Food networking

Posted on November 6, 2011

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Yesterday, we walked from Stratford down the canal, past Three Mills, through Limehouse Cut and right to Limehouse Basin.  It was a wonderful afternoon and hugely enlightening.  The canals still provide fabulous access right through the heart of this huge city.  We passed through so much of the city that is otherwise inaccessible – industrial landscapes, workshops, the backs of apartment buildings, tow-paths and riverine habitats.  crisscrossing the cut are bridges supporting busy arterial roads generally with no access to the canal below: worlds touching but not merging.

As my partner and I think about what will happen in the future, like many, we are trying to reduce our debts and liabilities and consolidate so we’re more resilient to whatever comes our way.  We’ve been thinking about combining our funds to buy small house with a sizeable back garden so that we could grow a decent portion of our own vegetables.  Our finances being what they are, buying without the need for a mortgage would mean buying outside of London and compromising on other amenities.  Is this sensible?  On the one hand we would have few running costs, but we run the risk of being isolated from friends and social networks.  On the other hand, it might force us to make new friends and networks wherever we choose to settle and this can be no bad thing.

The alternative is perhaps even more challenging but also necessary should it come down to it.  As we walked towards the Thames, we passed pocket parks, allotments, wild verges and green spaces dotted everywhere.  London is one of the greenest cities in the world, and it is also fairly dense.  We passed one community garden devoted to children, called Play, Grow and Sow the site shows what can be done when children, gardens and a little know-how are are combined.  Right next door was a pocket park and it stood in the midst of a private housing estate where it was clear that the houses were without gardens of any real size.   What would it take to turn a part of the park into a food garden for the estate?  Could Council be persuaded?  Would the best course of action be to simply take over a park of the park rather than seek permission?  One of the challenges of this untrodden world is not knowing how institutions will respond, and therefore what it the best course of action, particularly where time is of the essence.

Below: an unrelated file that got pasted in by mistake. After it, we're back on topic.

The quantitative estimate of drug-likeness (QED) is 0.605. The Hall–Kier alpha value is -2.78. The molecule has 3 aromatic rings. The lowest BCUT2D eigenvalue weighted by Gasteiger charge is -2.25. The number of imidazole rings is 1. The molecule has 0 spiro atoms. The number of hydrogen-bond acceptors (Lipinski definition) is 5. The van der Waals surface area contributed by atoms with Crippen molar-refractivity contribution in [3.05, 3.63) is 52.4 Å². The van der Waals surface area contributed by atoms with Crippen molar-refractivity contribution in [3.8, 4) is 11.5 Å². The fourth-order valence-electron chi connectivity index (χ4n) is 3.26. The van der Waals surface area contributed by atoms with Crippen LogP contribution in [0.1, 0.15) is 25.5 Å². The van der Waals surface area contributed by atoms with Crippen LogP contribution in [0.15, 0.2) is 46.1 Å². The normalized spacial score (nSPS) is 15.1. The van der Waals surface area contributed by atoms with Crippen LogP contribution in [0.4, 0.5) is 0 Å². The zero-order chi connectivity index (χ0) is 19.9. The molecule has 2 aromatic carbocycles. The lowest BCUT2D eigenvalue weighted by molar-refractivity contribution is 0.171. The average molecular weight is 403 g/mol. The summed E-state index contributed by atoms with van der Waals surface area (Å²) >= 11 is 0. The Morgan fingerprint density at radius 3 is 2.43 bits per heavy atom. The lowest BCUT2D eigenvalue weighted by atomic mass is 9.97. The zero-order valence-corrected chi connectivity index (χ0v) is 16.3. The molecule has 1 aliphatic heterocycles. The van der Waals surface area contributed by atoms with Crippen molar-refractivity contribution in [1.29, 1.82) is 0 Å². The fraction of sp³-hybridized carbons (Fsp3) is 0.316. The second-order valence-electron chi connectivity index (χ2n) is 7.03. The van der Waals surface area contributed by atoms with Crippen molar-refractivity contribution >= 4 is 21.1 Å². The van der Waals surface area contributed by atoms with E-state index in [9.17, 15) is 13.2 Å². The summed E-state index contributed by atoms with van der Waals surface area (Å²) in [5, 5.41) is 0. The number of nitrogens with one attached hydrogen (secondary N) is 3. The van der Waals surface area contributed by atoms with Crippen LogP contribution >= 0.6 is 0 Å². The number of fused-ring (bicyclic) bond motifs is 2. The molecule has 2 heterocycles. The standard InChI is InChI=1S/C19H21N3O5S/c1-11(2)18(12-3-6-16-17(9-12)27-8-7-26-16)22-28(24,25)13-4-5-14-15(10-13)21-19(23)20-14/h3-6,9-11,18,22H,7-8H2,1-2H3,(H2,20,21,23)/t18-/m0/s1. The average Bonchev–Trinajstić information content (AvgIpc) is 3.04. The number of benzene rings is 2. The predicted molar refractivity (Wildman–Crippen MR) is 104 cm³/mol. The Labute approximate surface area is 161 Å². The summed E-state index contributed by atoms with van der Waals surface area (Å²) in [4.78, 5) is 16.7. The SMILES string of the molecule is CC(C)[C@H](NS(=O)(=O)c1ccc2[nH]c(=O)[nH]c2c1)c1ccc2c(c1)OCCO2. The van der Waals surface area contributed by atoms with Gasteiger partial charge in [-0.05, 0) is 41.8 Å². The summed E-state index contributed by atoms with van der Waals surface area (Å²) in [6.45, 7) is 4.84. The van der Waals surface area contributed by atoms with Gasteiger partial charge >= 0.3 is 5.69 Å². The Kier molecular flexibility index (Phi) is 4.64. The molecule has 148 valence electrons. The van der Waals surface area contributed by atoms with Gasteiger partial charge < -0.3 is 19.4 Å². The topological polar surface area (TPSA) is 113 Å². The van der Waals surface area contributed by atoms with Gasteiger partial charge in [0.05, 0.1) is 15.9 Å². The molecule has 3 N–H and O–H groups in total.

So the challenging piece is clearly dealing with the uncertainty brought about by working with others.  We can all identify an individual preference or personal solution, but many are simply not in the position to be reassured by their own level of preparedness. Most of us will need to work together to make it through hard times. Having to negotiate with people who we don’t know is not something most of us find a comfortable place in which to be.  Some people are very good at motivating communities and galvanizing action, but this is not the case for everyone.  Still, perhaps we will all have to get better at negotiating within our communities for what we can offer, what we need and what we would like.

Somehow, sitting on the bench in this little pocket park made me feel the potential of guerilla gardening just when it is needed.  I wondered whether the local community could be a stronger and more cohesive place if the majority were growing the things they love to eat right in the middle of the estate.

Meanwhile, here’s to letting kids run riot with seeds, garden beds and loads of creativity! Perhaps it will be their lack of inhibition that will show the way.

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